Recombination is an important feature in theevolution of the Enterovirus genus. Phylogenetic studies ofenteroviruses have revealed that the capsid genomic region(P1) is type specific, while the parts of the genome codingfor the non-structural proteins (P2–P3) are species specific.Hence, the genome may be regarded as consisting of twomodules that evolve independently. In this study, it wasinvestigated whether the non-structural coding part of thegenome in one type could support replication of a virus witha P1 region from another type of the same species. A cas-sette vector (pCas) containing a full-length cDNA copy ofcoxsackievirus B5 (CVB5) was used as a replicative back-bone. The P1 region of pCas was replaced with the corre-sponding part from coxsackievirus B3Nancy(CVB3N),coxsackievirus B6Schmitt(CVB6S), and echovirus 7Wal-lace(E7W), all members of theEnterovirus Bspecies. Thereplication efficiency after transfection with clone-derivedin vitro transcribed RNA was studied and compared withthat of pCas. All the recombinant viruses replicated with similar efficiencies and showed threshold cycle (Ct) values,tissue culture infectivity dose 50 %, and plaque-forming unittiters comparable to viruses generated from the pCas con-struct. In addition to this, a clone without the P1 region wasalso constructed, and Western Blot and immunofluorescencestaining analysis showed that the viral genome could betranslated and replicated despite the lack of the structuralprotein-coding region. To conclude, the replicative back-bone of the CVB5 cassette vector supports replication ofintraspecies constructs with P1 regions derived from othermembers of theEnterovirus Bspecies. In addition to this,the replicative backbone can be both translated and repli-cated without the presence of a P1 region.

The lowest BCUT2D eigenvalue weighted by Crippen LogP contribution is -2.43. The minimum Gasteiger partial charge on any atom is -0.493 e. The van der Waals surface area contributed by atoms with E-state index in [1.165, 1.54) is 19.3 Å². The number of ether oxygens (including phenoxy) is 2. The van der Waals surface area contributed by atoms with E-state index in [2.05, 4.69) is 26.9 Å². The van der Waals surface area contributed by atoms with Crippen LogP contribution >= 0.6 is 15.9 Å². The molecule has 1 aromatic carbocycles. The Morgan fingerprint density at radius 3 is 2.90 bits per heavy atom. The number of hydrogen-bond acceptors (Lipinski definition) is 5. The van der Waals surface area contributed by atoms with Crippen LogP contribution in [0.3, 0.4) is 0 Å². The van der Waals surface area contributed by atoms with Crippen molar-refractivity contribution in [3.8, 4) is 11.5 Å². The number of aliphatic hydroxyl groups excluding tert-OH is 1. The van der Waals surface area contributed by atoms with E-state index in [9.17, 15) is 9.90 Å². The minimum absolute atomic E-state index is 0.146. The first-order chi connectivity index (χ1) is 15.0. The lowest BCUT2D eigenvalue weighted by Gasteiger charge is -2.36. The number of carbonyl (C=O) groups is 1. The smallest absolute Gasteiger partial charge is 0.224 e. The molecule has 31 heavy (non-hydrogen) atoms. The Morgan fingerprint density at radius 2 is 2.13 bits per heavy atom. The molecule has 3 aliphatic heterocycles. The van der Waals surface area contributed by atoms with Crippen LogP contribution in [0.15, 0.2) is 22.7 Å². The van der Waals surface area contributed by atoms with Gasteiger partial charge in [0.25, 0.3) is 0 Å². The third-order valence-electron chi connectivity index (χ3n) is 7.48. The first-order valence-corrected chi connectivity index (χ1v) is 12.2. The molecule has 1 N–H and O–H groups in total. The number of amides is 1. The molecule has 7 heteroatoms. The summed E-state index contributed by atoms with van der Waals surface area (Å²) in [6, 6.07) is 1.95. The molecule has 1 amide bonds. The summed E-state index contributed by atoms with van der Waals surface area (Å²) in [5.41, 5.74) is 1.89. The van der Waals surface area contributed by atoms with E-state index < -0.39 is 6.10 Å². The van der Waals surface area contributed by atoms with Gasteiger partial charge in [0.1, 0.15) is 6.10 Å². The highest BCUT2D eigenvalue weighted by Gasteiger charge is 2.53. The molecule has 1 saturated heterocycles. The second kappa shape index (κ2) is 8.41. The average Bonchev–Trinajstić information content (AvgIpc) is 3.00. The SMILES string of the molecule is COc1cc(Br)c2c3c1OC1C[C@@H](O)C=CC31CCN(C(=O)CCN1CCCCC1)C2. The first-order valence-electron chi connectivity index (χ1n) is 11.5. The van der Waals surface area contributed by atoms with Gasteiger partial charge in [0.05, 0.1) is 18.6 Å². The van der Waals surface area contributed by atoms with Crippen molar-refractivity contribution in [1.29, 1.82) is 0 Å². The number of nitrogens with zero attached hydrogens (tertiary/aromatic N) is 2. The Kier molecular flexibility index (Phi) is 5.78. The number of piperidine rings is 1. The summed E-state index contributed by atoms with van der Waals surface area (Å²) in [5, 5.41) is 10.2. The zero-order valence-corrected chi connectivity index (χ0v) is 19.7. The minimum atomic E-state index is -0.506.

National Category